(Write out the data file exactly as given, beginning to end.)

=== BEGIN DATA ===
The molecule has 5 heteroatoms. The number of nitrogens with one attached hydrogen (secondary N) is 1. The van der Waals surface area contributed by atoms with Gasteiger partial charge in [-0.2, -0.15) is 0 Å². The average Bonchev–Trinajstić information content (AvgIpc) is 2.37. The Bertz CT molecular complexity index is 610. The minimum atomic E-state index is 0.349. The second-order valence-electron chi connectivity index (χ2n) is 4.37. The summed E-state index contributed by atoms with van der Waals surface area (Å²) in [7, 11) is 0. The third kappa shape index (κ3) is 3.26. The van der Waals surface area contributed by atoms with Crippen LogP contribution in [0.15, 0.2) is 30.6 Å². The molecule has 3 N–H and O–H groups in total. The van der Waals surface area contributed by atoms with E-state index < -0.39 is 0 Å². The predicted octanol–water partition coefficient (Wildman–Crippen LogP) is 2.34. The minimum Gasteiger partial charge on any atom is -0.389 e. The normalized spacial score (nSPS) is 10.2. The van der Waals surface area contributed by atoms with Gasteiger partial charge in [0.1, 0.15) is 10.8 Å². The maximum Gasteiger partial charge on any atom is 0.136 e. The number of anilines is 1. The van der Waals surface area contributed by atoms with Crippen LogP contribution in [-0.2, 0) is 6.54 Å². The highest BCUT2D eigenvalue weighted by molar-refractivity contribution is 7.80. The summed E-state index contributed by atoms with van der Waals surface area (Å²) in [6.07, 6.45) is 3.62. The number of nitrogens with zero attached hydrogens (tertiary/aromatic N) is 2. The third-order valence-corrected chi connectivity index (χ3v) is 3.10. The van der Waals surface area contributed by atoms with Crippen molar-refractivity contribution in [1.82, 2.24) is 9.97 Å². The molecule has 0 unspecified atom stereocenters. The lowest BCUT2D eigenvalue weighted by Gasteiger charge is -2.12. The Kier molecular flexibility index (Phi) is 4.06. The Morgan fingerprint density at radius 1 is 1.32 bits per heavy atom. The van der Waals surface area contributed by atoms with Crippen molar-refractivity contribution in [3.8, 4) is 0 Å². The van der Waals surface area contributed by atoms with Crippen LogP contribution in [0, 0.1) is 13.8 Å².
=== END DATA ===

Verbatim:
The molecule has 5 heteroatoms. The number of nitrogens with one attached hydrogen (secondary N) is 1. The van der Waals surface area contributed by atoms with Gasteiger partial charge in [-0.2, -0.15) is 0 Å². The average Bonchev–Trinajstić information content (AvgIpc) is 2.37. The Bertz CT molecular complexity index is 610. The minimum atomic E-state index is 0.349. The second-order valence-electron chi connectivity index (χ2n) is 4.37. The summed E-state index contributed by atoms with van der Waals surface area (Å²) in [7, 11) is 0. The third kappa shape index (κ3) is 3.26. The van der Waals surface area contributed by atoms with Crippen LogP contribution in [0.15, 0.2) is 30.6 Å². The molecule has 3 N–H and O–H groups in total. The van der Waals surface area contributed by atoms with E-state index < -0.39 is 0 Å². The predicted octanol–water partition coefficient (Wildman–Crippen LogP) is 2.34. The minimum Gasteiger partial charge on any atom is -0.389 e. The normalized spacial score (nSPS) is 10.2. The van der Waals surface area contributed by atoms with Gasteiger partial charge in [0.1, 0.15) is 10.8 Å². The maximum Gasteiger partial charge on any atom is 0.136 e. The number of anilines is 1. The van der Waals surface area contributed by atoms with Crippen LogP contribution in [-0.2, 0) is 6.54 Å². The highest BCUT2D eigenvalue weighted by molar-refractivity contribution is 7.80. The summed E-state index contributed by atoms with van der Waals surface area (Å²) in [6.07, 6.45) is 3.62. The number of nitrogens with zero attached hydrogens (tertiary/aromatic N) is 2. The third-order valence-corrected chi connectivity index (χ3v) is 3.10. The van der Waals surface area contributed by atoms with Crippen molar-refractivity contribution in [1.82, 2.24) is 9.97 Å². The molecule has 0 unspecified atom stereocenters. The lowest BCUT2D eigenvalue weighted by Gasteiger charge is -2.12. The Kier molecular flexibility index (Phi) is 4.06. The Morgan fingerprint density at radius 1 is 1.32 bits per heavy atom. The van der Waals surface area contributed by atoms with Crippen molar-refractivity contribution in [3.8, 4) is 0 Å². The van der Waals surface area contributed by atoms with Crippen LogP contribution in [0, 0.1) is 13.8 Å².